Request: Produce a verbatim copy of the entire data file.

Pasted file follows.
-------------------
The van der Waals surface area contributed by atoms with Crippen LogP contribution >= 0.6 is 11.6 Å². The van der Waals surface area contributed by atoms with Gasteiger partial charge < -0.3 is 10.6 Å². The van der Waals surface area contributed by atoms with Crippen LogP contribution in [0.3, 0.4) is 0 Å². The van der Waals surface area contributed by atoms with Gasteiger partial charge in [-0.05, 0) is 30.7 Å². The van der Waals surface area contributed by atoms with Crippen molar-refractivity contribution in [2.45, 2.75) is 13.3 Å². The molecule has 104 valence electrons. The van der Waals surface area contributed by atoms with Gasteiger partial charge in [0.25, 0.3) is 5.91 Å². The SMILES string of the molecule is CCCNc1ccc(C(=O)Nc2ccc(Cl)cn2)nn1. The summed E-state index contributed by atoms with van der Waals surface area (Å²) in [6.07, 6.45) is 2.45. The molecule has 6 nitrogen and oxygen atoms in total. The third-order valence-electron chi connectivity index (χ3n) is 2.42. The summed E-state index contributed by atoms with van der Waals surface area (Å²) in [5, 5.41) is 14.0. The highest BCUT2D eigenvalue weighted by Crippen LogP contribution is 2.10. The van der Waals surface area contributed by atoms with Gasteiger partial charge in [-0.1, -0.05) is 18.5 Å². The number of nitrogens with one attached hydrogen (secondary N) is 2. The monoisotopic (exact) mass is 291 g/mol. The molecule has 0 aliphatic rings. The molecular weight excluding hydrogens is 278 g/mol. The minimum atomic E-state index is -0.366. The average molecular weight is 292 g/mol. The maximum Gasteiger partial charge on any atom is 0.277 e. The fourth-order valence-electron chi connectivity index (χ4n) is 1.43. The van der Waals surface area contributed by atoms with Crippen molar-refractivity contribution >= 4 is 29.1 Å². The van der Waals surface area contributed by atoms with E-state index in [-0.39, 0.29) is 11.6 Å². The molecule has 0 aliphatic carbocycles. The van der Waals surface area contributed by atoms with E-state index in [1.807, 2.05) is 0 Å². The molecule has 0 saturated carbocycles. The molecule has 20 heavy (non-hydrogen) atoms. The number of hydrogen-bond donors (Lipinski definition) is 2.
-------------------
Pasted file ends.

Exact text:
The van der Waals surface area contributed by atoms with Crippen LogP contribution >= 0.6 is 11.6 Å². The van der Waals surface area contributed by atoms with Gasteiger partial charge < -0.3 is 10.6 Å². The van der Waals surface area contributed by atoms with Crippen LogP contribution in [0.3, 0.4) is 0 Å². The van der Waals surface area contributed by atoms with Gasteiger partial charge in [-0.05, 0) is 30.7 Å². The van der Waals surface area contributed by atoms with Crippen molar-refractivity contribution in [2.45, 2.75) is 13.3 Å². The molecule has 104 valence electrons. The van der Waals surface area contributed by atoms with Gasteiger partial charge in [0.25, 0.3) is 5.91 Å². The SMILES string of the molecule is CCCNc1ccc(C(=O)Nc2ccc(Cl)cn2)nn1. The summed E-state index contributed by atoms with van der Waals surface area (Å²) in [6.07, 6.45) is 2.45. The molecule has 6 nitrogen and oxygen atoms in total. The third-order valence-electron chi connectivity index (χ3n) is 2.42. The summed E-state index contributed by atoms with van der Waals surface area (Å²) in [5, 5.41) is 14.0. The highest BCUT2D eigenvalue weighted by Crippen LogP contribution is 2.10. The van der Waals surface area contributed by atoms with Gasteiger partial charge in [-0.1, -0.05) is 18.5 Å². The number of nitrogens with one attached hydrogen (secondary N) is 2. The monoisotopic (exact) mass is 291 g/mol. The molecule has 0 aliphatic rings. The molecular weight excluding hydrogens is 278 g/mol. The minimum atomic E-state index is -0.366. The average molecular weight is 292 g/mol. The maximum Gasteiger partial charge on any atom is 0.277 e. The fourth-order valence-electron chi connectivity index (χ4n) is 1.43. The van der Waals surface area contributed by atoms with Crippen molar-refractivity contribution >= 4 is 29.1 Å². The van der Waals surface area contributed by atoms with E-state index in [-0.39, 0.29) is 11.6 Å². The molecule has 0 aliphatic carbocycles. The van der Waals surface area contributed by atoms with E-state index in [1.807, 2.05) is 0 Å². The molecule has 0 saturated carbocycles. The molecule has 20 heavy (non-hydrogen) atoms. The number of hydrogen-bond donors (Lipinski definition) is 2.